• It is an initial but crucial part of

Ok, Ryan, a free CRM sounds great. How do I make using a CRM successful for my practice?

Rather than having your practice manager or website manager setup a CRM and give everybody access, first sit down with the surgeon or practice manager and start writing some things down on paper. Discuss and decide on the following:

  • Which procedures exceeding $500 is your staff certain more than one follow-up will have to happen before booking them into a consult?
  • Of course, no practice should rule out calling and/or emailing more than once, on a lead looking for Botox or an injectable or a filler or a skin care treatment (all considered low-ticket items). You should follow up at least once with every lead in some way (more times for more qualified leads). A good practice manager and marketing director should bear in mind that lower-ticket items often convert to a booked consult within one phone call, one email, or one day (with multiple follow up interactions). It’s the higher-ticket items that require more sequenced, numerous follow-ups over time in order to get booked consults.
  • Write down what specific kinds of content that you have, beyond just website pages and blog articles, which your staff can use as part of their email follow up.
  • If you don’t have any, you might want to consider investing in content production to increase your library of resources. This will give the staff relevant and topical content related to what the prospect is looking for, which will help convert the lead to a booked consult.

Sounds like there’s at least some planning involved. Is it hard or complicated to set up?

  • Most CRM’s require two things for setup: a contact database and contact fields. However, some CRM’s are easier to setup than others.
  • As mentioned earlier, at ClearPivot we prefer to use HubSpot. Why? Because all Hubspot’s products are built for easy setup and easy use once installed (also, because it’s free). But if you need extra help, or your practice manager wants to explore specifics for an experience custom-tailored to your practice, you can either hire a Hubspot agency or tap immediately into the
  • Decide on a manual sequence of follow up, depending on the type of lead that the staff feels they have in front of them. For example: 1 email and 2 phone calls, for example, or 2 phone calls and 3 emails, whatever you believe will make for the highest number of booked consults.
  • Set up your contacts and properties inside the Hubspot CRM. Decide which fields are important to you, beyond just name, phone number, and email. What do all your forms and landing pages allow you to capture about leads on their first conversion? Based on what customers ask on the phone, your staff will know what information needs to be recorded into their record in the CRM. Keep the staff’s CRM workload time to a minimum by limiting it to 6 to 8 fields to check or update, including the notes field. Longer, multi-field contact records can be created once you’ve greased the wheels and gotten more into it.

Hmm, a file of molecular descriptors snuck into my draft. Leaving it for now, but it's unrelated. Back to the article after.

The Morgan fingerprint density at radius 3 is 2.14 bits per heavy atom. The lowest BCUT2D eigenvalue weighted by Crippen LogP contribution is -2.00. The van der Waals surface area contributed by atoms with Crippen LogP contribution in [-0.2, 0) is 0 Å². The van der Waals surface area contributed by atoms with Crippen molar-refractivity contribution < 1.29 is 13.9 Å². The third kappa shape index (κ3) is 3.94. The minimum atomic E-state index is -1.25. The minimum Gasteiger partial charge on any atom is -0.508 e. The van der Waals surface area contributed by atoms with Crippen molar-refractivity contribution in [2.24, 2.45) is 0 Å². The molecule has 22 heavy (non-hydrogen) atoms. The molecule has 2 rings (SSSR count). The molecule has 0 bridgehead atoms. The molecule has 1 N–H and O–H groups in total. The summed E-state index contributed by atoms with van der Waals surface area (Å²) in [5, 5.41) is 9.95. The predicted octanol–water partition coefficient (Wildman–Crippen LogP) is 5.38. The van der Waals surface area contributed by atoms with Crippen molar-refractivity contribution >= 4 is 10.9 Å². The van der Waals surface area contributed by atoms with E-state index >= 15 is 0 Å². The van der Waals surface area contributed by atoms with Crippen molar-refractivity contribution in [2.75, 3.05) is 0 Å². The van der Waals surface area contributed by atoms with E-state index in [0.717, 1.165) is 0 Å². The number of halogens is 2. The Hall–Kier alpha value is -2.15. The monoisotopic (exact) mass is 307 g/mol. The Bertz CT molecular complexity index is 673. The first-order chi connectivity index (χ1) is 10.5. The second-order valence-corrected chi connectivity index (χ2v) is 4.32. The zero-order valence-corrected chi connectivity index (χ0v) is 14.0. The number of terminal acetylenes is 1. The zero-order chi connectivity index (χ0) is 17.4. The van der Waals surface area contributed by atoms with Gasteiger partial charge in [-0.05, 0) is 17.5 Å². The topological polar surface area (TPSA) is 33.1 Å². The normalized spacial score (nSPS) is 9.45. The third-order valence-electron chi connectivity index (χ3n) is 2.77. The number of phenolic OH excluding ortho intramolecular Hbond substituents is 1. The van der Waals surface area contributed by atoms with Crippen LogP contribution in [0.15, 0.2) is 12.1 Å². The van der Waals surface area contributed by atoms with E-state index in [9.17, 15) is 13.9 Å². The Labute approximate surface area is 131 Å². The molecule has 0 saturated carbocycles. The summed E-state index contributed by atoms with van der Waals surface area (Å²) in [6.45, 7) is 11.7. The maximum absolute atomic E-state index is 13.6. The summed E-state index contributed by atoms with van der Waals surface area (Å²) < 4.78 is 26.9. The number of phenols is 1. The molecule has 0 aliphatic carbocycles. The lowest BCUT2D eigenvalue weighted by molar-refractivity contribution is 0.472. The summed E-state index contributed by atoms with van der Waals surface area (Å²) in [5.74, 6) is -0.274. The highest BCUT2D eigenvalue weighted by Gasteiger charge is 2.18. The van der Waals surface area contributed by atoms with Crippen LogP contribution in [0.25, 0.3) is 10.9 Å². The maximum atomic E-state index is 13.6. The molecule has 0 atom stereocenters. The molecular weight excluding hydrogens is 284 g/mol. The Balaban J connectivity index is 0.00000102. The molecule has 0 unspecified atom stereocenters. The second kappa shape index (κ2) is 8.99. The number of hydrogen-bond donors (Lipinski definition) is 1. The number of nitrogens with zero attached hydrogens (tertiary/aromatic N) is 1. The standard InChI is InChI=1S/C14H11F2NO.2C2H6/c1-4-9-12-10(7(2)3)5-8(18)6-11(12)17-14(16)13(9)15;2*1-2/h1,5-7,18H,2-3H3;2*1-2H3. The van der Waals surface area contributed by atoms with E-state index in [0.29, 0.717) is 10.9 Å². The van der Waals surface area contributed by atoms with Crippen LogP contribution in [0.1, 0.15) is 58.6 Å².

Ok, you’ve got me curious, but I’m not sold yet. How is a CRM actually going to help my staff book more consults?

A CRM optimizes sales and lead nurturing processes by making more visible the useful context about your prospects in places where your staff can follow up with that lead. When your staff uses a CRM to follow up with prospects, it allows them to better respect the context in which that lead has interacted with your business.

How many users do I get?

As many as you want.

When will I know it’s working?

For the higher-ticket items that take longer to sell (surgical procedures, or a set of non-invasive procedures that would exceed $500), you’ll want to wait 60 to 90 days before you start running reports on the CRM activity. For lower-ticket items, you’ll want to measure what’s converting into a consult from a single incoming phone call or email, and which leads for lower-ticket items are requiring more than one follow-up to convert them into consults. All in all, just having the ability to see, at any point in time, who is following up with what leads, gives you a much clearer picture of your leads.

Where do I start?

Earlier in the article we provided you with a link to the HubSpot site. As stated earlier, that is our CRM of preference. If you would like more information - or to talk to me directly about the HubSpot CRM - schedule a meeting with me. You can also begin by clicking the CTA below and downloading our free e-book, A Beginners Guide to CRM.

The Beginners Guide to CRM

Topics: CRM, Plastic Surgery Marketing